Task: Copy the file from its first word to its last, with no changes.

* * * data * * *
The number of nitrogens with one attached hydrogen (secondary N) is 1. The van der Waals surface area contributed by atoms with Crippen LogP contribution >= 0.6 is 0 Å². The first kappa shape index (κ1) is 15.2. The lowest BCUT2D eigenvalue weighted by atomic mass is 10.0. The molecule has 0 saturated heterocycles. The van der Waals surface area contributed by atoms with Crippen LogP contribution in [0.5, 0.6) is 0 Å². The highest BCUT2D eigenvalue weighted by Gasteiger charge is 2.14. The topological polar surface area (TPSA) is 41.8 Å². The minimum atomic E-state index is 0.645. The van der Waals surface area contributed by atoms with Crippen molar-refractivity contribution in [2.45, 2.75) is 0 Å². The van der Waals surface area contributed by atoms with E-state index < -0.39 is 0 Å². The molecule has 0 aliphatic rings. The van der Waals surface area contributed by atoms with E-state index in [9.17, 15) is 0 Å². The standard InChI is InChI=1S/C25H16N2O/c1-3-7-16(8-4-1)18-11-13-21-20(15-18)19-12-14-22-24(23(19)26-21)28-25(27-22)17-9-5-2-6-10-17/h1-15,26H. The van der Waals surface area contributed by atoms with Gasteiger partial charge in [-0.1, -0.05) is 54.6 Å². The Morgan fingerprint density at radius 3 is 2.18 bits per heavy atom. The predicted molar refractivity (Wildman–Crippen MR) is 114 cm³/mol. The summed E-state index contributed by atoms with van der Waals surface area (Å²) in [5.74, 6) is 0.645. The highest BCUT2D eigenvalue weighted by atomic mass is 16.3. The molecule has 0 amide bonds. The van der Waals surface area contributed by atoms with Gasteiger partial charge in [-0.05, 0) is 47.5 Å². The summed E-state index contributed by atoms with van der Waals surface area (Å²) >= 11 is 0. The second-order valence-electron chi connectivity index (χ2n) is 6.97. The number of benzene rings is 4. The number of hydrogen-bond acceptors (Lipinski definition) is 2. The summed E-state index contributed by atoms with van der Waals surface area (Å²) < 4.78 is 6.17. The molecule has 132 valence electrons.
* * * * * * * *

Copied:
The number of nitrogens with one attached hydrogen (secondary N) is 1. The van der Waals surface area contributed by atoms with Crippen LogP contribution >= 0.6 is 0 Å². The first kappa shape index (κ1) is 15.2. The lowest BCUT2D eigenvalue weighted by atomic mass is 10.0. The molecule has 0 saturated heterocycles. The van der Waals surface area contributed by atoms with Crippen LogP contribution in [0.5, 0.6) is 0 Å². The highest BCUT2D eigenvalue weighted by Gasteiger charge is 2.14. The topological polar surface area (TPSA) is 41.8 Å². The minimum atomic E-state index is 0.645. The van der Waals surface area contributed by atoms with Crippen molar-refractivity contribution in [2.45, 2.75) is 0 Å². The van der Waals surface area contributed by atoms with E-state index < -0.39 is 0 Å². The molecule has 0 aliphatic rings. The van der Waals surface area contributed by atoms with E-state index in [9.17, 15) is 0 Å². The standard InChI is InChI=1S/C25H16N2O/c1-3-7-16(8-4-1)18-11-13-21-20(15-18)19-12-14-22-24(23(19)26-21)28-25(27-22)17-9-5-2-6-10-17/h1-15,26H. The van der Waals surface area contributed by atoms with Gasteiger partial charge in [-0.1, -0.05) is 54.6 Å². The Morgan fingerprint density at radius 3 is 2.18 bits per heavy atom. The predicted molar refractivity (Wildman–Crippen MR) is 114 cm³/mol. The summed E-state index contributed by atoms with van der Waals surface area (Å²) in [5.74, 6) is 0.645. The highest BCUT2D eigenvalue weighted by atomic mass is 16.3. The molecule has 0 amide bonds. The van der Waals surface area contributed by atoms with Gasteiger partial charge in [-0.05, 0) is 47.5 Å². The summed E-state index contributed by atoms with van der Waals surface area (Å²) >= 11 is 0. The second-order valence-electron chi connectivity index (χ2n) is 6.97. The number of benzene rings is 4. The number of hydrogen-bond acceptors (Lipinski definition) is 2. The summed E-state index contributed by atoms with van der Waals surface area (Å²) < 4.78 is 6.17. The molecule has 132 valence electrons.